The master’s module offered opportunities to alter preconceptions and beliefs about teaching and learning.
The process of essay writing enhanced critical reflection, which inspired more confidence in the classroom.
The potential theory–practice divide can be viewed as offering opportunities for enhancing self-efficacy.
Each of these will be explored next.
In the survey, a significant proportion of the cohort of student teachers felt that their beliefs and perceptions of their own education had been altered. Comments included: ‘I had loads of teachers who just put a book in front of us, read page 246. That’s what you’re doing in the maths lesson and that was it … I never thought about it ... Now I look back and I think, I can’t believe that happened.’
In the student focus group, further examples described how they changed their views about effective teaching and learning through the unpicking of previous unconscious conceptions that had been formed through their own, untutored experiences: ‘I think I thought it was fine because my grades were still OK, but I still thought it was boring, but I wouldn’t be like “What pedagogy are they using?” because I was 15.’
Results from across samples show that student teachers’ beliefs about teaching and learning had been altered, and that unconscious biases had been challenged. Although there is evidence that, for these student teachers, this had been successfully addressed, active acknowledgement of this with student teachers and marking beliefs as a context for learning with them, might be an area for ITT development.
The essay-writing process seemed to grow in perceived value after completion. The student survey in both implementations gave approbation to the statement, ‘Writing the essay will improve my teaching’. Student teachers in the focus group acknowledged its intrinsic worth, recognising it as offering them confidence. One said: ‘I probably read more … Because I did find the topic really interesting, and it helped me feel confident.’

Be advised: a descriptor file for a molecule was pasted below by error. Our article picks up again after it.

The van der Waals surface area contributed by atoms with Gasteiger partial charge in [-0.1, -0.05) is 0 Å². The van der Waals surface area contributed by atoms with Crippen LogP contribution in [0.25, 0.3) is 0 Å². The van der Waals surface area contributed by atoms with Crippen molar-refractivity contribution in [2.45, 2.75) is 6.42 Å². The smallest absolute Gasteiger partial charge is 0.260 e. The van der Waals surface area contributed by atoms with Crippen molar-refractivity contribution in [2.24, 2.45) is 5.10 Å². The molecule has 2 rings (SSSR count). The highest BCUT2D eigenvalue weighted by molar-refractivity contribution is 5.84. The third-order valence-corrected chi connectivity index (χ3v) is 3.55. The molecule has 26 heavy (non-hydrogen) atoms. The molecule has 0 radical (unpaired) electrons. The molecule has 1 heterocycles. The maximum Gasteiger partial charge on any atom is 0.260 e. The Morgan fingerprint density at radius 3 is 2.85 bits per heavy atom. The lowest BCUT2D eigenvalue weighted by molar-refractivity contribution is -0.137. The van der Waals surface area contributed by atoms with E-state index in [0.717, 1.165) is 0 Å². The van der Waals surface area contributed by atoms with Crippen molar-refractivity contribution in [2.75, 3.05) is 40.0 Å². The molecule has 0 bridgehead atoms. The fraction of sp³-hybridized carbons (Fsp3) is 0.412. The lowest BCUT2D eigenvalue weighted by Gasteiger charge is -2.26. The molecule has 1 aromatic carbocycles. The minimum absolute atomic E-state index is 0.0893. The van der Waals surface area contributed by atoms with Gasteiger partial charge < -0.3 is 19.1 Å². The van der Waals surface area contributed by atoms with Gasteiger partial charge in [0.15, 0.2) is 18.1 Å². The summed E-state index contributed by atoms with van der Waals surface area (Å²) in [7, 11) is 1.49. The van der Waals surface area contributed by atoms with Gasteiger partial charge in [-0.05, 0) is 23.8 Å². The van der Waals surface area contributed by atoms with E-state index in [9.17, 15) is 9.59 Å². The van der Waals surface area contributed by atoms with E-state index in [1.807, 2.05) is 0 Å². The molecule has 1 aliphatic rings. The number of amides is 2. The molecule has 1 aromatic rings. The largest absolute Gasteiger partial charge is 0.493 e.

Pertinently, given the notion of ITT becoming ‘washed out’ in the classroom, interviews with NQTs indicated that perceptions of the process of writing the essay had maintained their philosophies about learning and teaching which had developed during their PGCE. Although a year had passed, the NQTs were able to reflect on the topic of their essay, the issues and research that they had explored, and how this was manifest in their current practice. One said: ‘It extremely had an impact on filtering my own understanding and my own biases.’
For three student teachers, essay writing was not viewed positively, with comments such as ‘It has made me quite stressed, and I feel I have not been able to give 100% attention to my placement’, and ‘I did not find any benefit to writing this assignment, it has caused me so much stress (ongoing, as I know I have failed) that I have been on anti-depressants’. These might be isolated instances, but they show potential negative impact, demanding consideration for additional support. Overall, from what was shared through the various data-gathering strategies, essay writing might be a rehearsal for a particular way of thinking, and thus the process could be conceptualised as an act of metacognition.